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Negative Reviews

The online marketplace has forever altered the way customers and clients interact with the businesses that they work with. And your firm is no different. The more clients you represent, the greater the likelihood that you will receive your share of online reviews. Although every attorney prefers to have perfect marks across the board in regards to feedback from their services, not all comments are created equal. In some cases, you’ll need to be wary of unsatisfied clients who may attempt to tarnish your good name in the form of negative reviews. Whether it’s the result of an unfavorable verdict for a client, or simply someone who is trolling just for the fun of it, it’s important to understand how to appropriately respond to negative reviews that are posted on your website or social channels.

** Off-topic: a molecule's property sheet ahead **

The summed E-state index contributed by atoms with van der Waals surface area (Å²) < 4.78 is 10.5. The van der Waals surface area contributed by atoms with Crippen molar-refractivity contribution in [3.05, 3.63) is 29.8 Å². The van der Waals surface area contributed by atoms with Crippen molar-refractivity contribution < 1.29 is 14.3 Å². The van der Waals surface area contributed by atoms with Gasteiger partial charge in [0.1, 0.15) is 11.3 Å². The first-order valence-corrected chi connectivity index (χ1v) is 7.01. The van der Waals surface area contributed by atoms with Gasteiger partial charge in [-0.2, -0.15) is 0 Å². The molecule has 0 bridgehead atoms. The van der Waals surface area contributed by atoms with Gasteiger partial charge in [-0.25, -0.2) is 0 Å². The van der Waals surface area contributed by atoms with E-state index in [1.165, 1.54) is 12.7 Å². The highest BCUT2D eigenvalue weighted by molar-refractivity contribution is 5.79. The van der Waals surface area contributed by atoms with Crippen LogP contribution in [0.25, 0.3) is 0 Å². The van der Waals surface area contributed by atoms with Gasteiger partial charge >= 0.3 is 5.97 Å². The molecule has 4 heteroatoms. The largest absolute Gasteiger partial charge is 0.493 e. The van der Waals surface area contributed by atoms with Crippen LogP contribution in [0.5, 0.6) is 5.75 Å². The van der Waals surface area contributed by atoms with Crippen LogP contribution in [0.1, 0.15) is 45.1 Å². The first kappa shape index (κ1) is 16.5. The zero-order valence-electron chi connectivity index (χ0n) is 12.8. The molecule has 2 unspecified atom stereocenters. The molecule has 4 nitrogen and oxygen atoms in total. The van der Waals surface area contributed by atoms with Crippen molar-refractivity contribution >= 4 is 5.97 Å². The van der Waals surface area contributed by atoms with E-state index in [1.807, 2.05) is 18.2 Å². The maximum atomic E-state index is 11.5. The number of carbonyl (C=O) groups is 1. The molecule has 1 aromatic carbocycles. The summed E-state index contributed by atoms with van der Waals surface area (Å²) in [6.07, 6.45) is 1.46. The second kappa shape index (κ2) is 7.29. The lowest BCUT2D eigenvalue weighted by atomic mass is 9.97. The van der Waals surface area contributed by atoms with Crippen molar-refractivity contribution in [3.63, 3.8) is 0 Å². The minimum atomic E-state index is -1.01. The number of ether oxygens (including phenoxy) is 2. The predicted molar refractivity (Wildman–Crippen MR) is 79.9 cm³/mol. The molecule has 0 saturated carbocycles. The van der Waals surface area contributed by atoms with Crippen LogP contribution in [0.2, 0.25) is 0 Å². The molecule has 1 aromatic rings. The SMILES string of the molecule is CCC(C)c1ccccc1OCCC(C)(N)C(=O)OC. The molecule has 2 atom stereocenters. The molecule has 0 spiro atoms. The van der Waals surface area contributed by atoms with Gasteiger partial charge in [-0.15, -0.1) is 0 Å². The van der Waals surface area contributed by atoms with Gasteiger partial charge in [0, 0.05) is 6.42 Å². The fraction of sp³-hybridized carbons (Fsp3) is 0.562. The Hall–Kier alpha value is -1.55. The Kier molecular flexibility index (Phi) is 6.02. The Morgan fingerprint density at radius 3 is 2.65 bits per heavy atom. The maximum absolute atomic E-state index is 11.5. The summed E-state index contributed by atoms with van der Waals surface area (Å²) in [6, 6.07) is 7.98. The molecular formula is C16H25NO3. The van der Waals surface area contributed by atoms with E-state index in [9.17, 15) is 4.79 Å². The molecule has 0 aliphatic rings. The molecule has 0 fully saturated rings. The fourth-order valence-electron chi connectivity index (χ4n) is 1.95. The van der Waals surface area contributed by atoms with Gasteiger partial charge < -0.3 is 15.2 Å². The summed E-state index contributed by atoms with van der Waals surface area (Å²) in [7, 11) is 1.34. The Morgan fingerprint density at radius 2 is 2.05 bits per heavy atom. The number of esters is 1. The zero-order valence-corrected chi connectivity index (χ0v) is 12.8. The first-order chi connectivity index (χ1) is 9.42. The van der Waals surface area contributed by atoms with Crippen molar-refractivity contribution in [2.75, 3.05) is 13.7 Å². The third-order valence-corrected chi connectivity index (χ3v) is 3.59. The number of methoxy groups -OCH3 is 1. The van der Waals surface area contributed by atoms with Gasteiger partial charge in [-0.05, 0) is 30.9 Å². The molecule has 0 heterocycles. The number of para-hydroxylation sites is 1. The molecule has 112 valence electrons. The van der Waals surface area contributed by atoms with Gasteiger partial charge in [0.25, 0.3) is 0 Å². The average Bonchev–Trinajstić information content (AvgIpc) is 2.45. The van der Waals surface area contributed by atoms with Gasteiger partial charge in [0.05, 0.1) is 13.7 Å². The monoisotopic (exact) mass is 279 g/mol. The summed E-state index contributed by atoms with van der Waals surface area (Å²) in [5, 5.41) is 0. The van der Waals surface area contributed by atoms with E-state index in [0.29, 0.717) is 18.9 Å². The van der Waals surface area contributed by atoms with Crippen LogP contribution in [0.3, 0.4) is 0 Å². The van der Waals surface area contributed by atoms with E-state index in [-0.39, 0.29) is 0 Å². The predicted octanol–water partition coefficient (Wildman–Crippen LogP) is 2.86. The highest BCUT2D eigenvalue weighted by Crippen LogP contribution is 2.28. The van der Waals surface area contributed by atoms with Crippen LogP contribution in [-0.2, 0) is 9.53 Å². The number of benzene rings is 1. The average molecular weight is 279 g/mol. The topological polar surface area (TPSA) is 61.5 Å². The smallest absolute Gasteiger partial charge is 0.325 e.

So how should an attorney handle negative reviews?

Understand the Client’s Point-of-View:

There may be many factors that led to the negative review. Before making assumptions and formulating a response of your own, take some time to understand the rationale behind your client’s comments. Who posted it? Are the criticisms/concerns mentioned valid? Look back at your previous case files to refresh your memory on the kind of encounter you had with this particular individual. The first step is determining whether or not the comment deserves your utmost attention or if it’s just a mere instigator.

Where Was the Review Posted?